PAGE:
promontory: A promontory is a high, rocky cliff jutting into a body of water. A promontory is just the kind of thing a heroine will threaten to throw herself off of if the love of her life does not return to her.
A promontory can be a foreland, headland, or rocky cliff. Think Ireland’s Cliffs of Moher jutting into the sea. Connect promontory with prominent, "important or sticking out," project, "estimate forward" and protrude, "stick out," which also carry this sense of jutting out. In anatomy, promontory can refer to a projecting part of the body.
fjord: A fjord is a long, narrow strip of sea that falls between tall cliffs. If you’re traveling in Norway you might be amazed by the rocky cliffs surrounding the deep water of a fjord.
A fjord is formed when a slow moving glacier carves out a valley in the earth that then becomes flooded by ocean water. Tall cliffs surrounding a narrow band of water make fjords look very dramatic. Fjords are common in countries like Norway, Iceland, and Greenland. The word fjord gets its looks from its Norwegian origins. Pronounce this funny looking word with a long “e” sound and the accent on the first syllable: “FEE-ord.”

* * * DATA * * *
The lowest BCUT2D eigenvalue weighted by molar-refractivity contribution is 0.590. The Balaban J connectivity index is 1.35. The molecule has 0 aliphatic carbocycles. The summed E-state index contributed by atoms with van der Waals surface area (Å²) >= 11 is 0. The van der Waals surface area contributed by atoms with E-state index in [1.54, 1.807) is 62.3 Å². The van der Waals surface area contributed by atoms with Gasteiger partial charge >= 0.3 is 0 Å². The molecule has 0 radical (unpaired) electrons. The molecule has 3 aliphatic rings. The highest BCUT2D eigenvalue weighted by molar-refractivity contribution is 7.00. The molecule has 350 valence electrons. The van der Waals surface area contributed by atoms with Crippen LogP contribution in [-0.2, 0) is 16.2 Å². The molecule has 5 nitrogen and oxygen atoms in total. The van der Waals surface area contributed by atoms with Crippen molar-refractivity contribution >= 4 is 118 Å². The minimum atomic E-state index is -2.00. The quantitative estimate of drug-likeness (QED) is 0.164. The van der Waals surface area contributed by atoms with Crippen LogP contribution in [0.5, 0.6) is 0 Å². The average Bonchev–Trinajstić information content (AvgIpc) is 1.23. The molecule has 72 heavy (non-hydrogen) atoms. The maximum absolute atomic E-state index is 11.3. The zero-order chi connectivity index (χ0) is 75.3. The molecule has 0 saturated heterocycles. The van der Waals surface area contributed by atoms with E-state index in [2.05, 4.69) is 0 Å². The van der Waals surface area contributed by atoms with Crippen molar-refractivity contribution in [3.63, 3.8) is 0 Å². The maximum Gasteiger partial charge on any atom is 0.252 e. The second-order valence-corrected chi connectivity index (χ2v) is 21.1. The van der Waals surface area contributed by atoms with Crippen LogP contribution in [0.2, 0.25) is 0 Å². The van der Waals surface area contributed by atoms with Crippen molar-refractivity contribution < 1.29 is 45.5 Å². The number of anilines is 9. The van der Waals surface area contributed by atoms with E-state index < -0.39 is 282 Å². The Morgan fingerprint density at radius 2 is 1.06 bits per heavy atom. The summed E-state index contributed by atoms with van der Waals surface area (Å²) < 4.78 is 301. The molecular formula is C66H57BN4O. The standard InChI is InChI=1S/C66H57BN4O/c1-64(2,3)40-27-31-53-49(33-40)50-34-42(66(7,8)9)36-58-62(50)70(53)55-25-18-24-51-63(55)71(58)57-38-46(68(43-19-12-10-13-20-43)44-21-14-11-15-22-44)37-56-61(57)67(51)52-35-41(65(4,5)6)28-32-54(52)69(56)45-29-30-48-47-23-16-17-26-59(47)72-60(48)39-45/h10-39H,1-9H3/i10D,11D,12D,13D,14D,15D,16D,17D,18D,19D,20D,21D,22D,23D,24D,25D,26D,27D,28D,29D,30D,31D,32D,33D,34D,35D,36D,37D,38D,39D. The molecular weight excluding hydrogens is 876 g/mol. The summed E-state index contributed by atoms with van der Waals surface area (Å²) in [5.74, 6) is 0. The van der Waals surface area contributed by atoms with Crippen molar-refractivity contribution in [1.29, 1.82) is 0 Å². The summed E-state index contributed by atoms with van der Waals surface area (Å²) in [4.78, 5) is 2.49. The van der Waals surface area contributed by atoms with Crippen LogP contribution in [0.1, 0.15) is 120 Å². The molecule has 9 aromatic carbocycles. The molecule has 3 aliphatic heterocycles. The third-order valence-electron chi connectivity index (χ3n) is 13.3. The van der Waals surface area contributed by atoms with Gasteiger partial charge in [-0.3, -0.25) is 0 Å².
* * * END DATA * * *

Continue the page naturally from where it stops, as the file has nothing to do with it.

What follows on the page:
heebie jeebies: If you have the heebie-jeebies, you're worried, anxious, or jumpy. Haunted houses, for example, give many people the heebie-jeebies, while others get the heebie-jeebies from circus clowns.
jut: When something juts, it extends outward. Your nose juts out from your face, just as your ears jut from your head. If you’re feeling determined, you might jut out your chin.